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AWI has a long history with supporting artificial breeding technology with recent and current research projects.
Artificial breeding in the Merino industry commenced in the 1950s with the first semen frozen in the mid-1960s. Laparoscopic artificial insemination (AI) was developed in the 1970s and commercialised in 1982. Now around 175,000 Merino ewes are joined by AI annually and around 15,000 Merino lambs born to embryo transfer.
Current and recent projects
- Cervical AI; The University of Sydney
- Sex Semen; The University of Sydney
- Improving the success of sheep AI programs; South Australian Research and Development Institute (SARDI)
- Semen Standards
- Sensing technologies to improve AI protocols without PMSG
Cervical artificial insemination
Continuing investment from AWI in The University of Sydney’s current research projects support Associate Professor Simon de Graaf and Dr Jessica Rickard to build on the pioneering work in oestrus synchronisation, frozen semen and laparoscopic insemination technology undertaken by The University of Sydney with the support of AWI’s predecessors.
The current research will deliver the next generation of assisted reproductive technologies for the sheep industry in a changing world where consumers are increasingly sensitive to laparoscopic AI and the use of PMSG (Pregnant Mare Serum Gonadatropin) to stimulate the ewe to cycle.
The results from an AWI-funded project undertaken by The University of Sydney have determined that ‘sexed semen’ technology is effective enough to enable woolgrowers to choose whether they want male or female lambs via artificial insemination (AI).
The ability to choose the production of either male or female lambs would provide a number of benefits for the wool industry. Sex preselection can streamline flock management, reduce costs associated with progeny testing, allow woolgrowers to focus selection on a ewe line, and can improve the rate of genetic gain under certain breeding strategies.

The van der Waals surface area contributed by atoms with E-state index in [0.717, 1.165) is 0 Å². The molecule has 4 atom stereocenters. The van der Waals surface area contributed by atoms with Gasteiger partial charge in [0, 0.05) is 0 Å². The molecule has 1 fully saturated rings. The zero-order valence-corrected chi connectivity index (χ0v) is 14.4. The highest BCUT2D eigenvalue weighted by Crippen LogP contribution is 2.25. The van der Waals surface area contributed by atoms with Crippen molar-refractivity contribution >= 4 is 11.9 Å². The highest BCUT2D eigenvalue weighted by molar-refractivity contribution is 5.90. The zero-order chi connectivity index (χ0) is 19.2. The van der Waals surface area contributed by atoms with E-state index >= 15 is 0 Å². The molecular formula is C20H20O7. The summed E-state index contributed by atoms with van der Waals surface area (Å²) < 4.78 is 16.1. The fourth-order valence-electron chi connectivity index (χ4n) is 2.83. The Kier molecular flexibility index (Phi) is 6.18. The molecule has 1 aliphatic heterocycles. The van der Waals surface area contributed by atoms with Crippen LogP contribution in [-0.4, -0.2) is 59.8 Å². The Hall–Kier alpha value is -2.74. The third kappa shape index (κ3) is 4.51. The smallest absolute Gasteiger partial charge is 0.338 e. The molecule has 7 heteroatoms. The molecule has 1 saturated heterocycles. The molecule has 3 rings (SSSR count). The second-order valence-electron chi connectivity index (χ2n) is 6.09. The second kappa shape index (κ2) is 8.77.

At present, these benefits are not being taken advantage of due to a lack of availability of commercialised semen sexing for sheep. However, AWI’s ‘sexed semen’ project aims to deliver a reproductive technology which is already very prevalent in the dairy cattle industry.
The project recently conducted an insemination trial in Victoria at Paul Walton’s Wurrook Merino Stud, with Livestock Breeding Services inseminating about 300 ewes to test the fertility of fresh sexed semen that had been ‘sorted’ to contain female X-chromosome-bearing sperm.
The results obtained are encouraging. Fertility following laparoscopic AI was excellent with non-sexed control semen inseminated at normal commercial doses achieving 78% pregnancy, while fresh sexed semen resulted in pregnancy rates as high as 65% depending on sperm dose used.
Importantly, a significant skew in sex-ratio was achieved at lambing with an indicative success of 93.4% female lambs born to the ewes inseminated with the ‘female X-chromosome-bearing sperm’.
These results support the commercial feasibility of fresh ‘sexed ram semen’. Additional research to deliver frozen sexed ram semen is already under way.
Improving the success of sheep artificial insemination programs
For many years laparoscopic AI using frozen semen has produced highly variable results. The good results have been okay, but the bad results have often been very bad and producers have been walking away from the technology. Investigations to date have been unable to explain the large variation in conception rates between sites but have pointed to several likely causes and possible remedies.
New AWI-funded research aims to address several of these issues by developing new treatment protocol(s) that are able to consistently produce improved levels of synchrony of oestrus. It is anticipated that this new treatment protocol will replace the existing standard treatment protocol that has remained largely unchanged since the 1970s.
By examining the effects of body condition scores, feed intakes and progesterone concentrations on synchrony of oestrus, the project also aims to develop improved management strategies for Al programs.
The AWI-funded research is being carried out through the South Australian Research and Development Institute (SARDI) by Dr Simon Walker, Dr Dave Kleemann and Dr Jen Kelly.
Once the research is complete, the outcomes will be reported through field days, seminars and updates to commercial companies. An extension package including a best practice manual will also be produced for veterinarians and sheep breeders to help adoption of the technical advances.